This is a measure that further isolates clinicians from Gaza, already struggling under the impact of military assaults and siege, who need the opportunity to breathe in order to sustain their work. It has detrimental implications for the treatment of children and families whose suffering under these unconscionable circumstances it is difficult for us to appreciate.

We urge the UK authorities to reverse this decision immediately, and to resolve to nurture, rather than undermine, urgently needed psycho-social support services for the people of Gaza.

Teresa Bailey
Christiane van Duuren
Martin Kemp
Mohammed Mukhaimar

Eliana Pinto
Cathy Troupp
Adrian Worrall
UK-Palestine Mental Health Network

London SE23

Hundreds of thousands of children shell-shocked after the war in Gaza

More than 370,000 children have been left shell-shocked by last year’s Israeli attack on Gaza

By Robert Tait, Telegraph
January 28, 2015

Sayed Bakr lived through a deadly missile bombardment in the darkest days of the war in Gaza.
But posing underneath a portrait of his closest brother, Mohammed, who he lost in that attack, proved too much. After volunteering to stand with the picture, the 12-year-old broke down and called for his mother.

Sayed and his friends were the target of one of the most harrowing episodes of last summer’s war between Israel and Hamas in Gaza. While playing football on the beach, they came under fire from an Israeli pilot who apparently mistook them for militants.
Four boys from the Bakr family died in the missile strike and four were injured. In the immediate aftermath, Sayed was left paralysed with terror, unable to speak, writhing hysterically against a wall.

Today, more than six months later, he is one of hundreds of thousands of children in Gaza who need treatment for shell-shock.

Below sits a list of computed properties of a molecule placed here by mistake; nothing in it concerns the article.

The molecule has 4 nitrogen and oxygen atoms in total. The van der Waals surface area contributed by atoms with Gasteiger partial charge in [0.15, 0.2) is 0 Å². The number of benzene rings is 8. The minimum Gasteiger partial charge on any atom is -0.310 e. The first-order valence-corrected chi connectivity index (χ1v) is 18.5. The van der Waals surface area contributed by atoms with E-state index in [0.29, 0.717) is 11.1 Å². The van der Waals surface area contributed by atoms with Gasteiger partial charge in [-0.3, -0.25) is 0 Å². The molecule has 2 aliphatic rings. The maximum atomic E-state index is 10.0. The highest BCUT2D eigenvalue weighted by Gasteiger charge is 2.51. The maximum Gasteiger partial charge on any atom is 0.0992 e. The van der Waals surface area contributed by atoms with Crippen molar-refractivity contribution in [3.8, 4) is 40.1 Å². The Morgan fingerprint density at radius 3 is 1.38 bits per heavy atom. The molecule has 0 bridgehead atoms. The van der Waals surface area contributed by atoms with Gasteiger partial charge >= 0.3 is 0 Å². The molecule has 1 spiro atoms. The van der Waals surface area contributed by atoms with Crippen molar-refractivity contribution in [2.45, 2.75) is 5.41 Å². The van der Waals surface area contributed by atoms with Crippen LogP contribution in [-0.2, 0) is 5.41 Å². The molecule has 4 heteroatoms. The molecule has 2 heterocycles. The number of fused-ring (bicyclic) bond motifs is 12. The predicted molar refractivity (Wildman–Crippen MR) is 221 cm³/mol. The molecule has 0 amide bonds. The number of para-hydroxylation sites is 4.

After his crying fits, nightmares and frequent violent outbursts he was given a course of powerful anti-psychotic drugs for post-traumatic stress disorder (PTSD). He no longer goes to school, and is frequently visited by visions of the blast.

“I used to dream that I was dead,” said Sayed, speaking hesitantly in the living room of his family’s spartan home, a few hundred yards from where the strikes happened. “I always saw my brothers and cousins running after me in the dream. When the missiles struck and we were running away, I was certain we were all going to die. “Even today I am in continuous fear. Whenever I hear a loud noise or a bang, I feel terror.”

He is not alone. There is no shortage in Gaza of stories of severely traumatised children still gripped by the after-effects of the war. The 50-day conflict left 539 Palestinian children dead and close to 3,000 injured, but according to United Nations, the mental scars have been just as devastating, if harder to quantify.

Children who saw their siblings or parents killed, often gruesomely, have been left stricken and around 35 per cent to 40 per cent of Gaza’s million children are suffering from shell-shock according to Hasan Zeyada, a psychologist with the Gaza Community Mental Health Programme.

On Wednesday, an Israeli human rights group said Israeli politicians and military leaders broke international law by persisting in bombing civilian homes, even after it became obvious that it would kill thousands of innocent people.

Unicef admits it lacks the resources to cope. “We estimate that 373,000 children in Gaza needed psycho-social support after the war,” said Pernille Ironside, head of the agency’s Gaza field office. “We have been meeting on an on-going basis about one-third of those. The other two-thirds still require support – and they are not getting it.”

The outlook is grim even for those receiving help.

Muntaser Bakr, 11, Sayed’s cousin, who suffered head, arm and back wounds in the beach attack, which killed his 10-year-old brother, Zakaria, has likewise been diagnosed with PTSD yet is arguably in an even worse plight.

Drugs costing £66 per prescription – a huge burden for his impoverished family are needed to control periodic fits and nervous convulsions.

Weeks after the incident, Muntaser tried to jump from a balcony in the first-floor family home in an apparent suicide attempt following a row with his father, Ahad, who caught him in the nick of time.

Muntaser Bakr, injured in the Gaza beach bombing, who is now on powerful drugs to control nervous convulsions. Photo by Robert Tait.

He had to be withdrawn from school after he “almost killed a boy” in his class, according to Mr Bakr, 55, a fishermen, like most of the men in his family. The violent tendencies have continued at home, culminating in him trying to hang the four-year-old daughter of one of his older brothers.